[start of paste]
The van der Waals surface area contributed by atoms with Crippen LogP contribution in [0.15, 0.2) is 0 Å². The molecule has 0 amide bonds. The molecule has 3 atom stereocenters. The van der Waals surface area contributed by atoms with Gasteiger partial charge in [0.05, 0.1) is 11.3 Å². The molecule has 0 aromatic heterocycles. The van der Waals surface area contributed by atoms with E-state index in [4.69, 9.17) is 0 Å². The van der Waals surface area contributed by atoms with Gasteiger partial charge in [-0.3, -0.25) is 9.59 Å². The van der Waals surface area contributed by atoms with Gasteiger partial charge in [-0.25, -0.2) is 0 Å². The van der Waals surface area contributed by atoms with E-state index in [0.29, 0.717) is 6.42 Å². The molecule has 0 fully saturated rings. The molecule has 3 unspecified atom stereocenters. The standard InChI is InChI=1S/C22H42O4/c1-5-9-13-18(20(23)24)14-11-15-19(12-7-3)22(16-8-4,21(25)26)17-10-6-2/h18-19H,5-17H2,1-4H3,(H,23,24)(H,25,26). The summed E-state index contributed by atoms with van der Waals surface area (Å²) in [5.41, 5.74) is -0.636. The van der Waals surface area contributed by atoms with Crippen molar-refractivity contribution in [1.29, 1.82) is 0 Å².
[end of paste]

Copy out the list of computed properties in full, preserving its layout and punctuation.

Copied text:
The van der Waals surface area contributed by atoms with Crippen LogP contribution in [0.15, 0.2) is 0 Å². The molecule has 0 amide bonds. The molecule has 3 atom stereocenters. The van der Waals surface area contributed by atoms with Gasteiger partial charge in [0.05, 0.1) is 11.3 Å². The molecule has 0 aromatic heterocycles. The van der Waals surface area contributed by atoms with E-state index in [4.69, 9.17) is 0 Å². The van der Waals surface area contributed by atoms with Gasteiger partial charge in [-0.3, -0.25) is 9.59 Å². The van der Waals surface area contributed by atoms with Gasteiger partial charge in [-0.25, -0.2) is 0 Å². The van der Waals surface area contributed by atoms with E-state index in [0.29, 0.717) is 6.42 Å². The molecule has 0 fully saturated rings. The molecule has 3 unspecified atom stereocenters. The standard InChI is InChI=1S/C22H42O4/c1-5-9-13-18(20(23)24)14-11-15-19(12-7-3)22(16-8-4,21(25)26)17-10-6-2/h18-19H,5-17H2,1-4H3,(H,23,24)(H,25,26). The summed E-state index contributed by atoms with van der Waals surface area (Å²) in [5.41, 5.74) is -0.636. The van der Waals surface area contributed by atoms with Crippen molar-refractivity contribution in [1.29, 1.82) is 0 Å².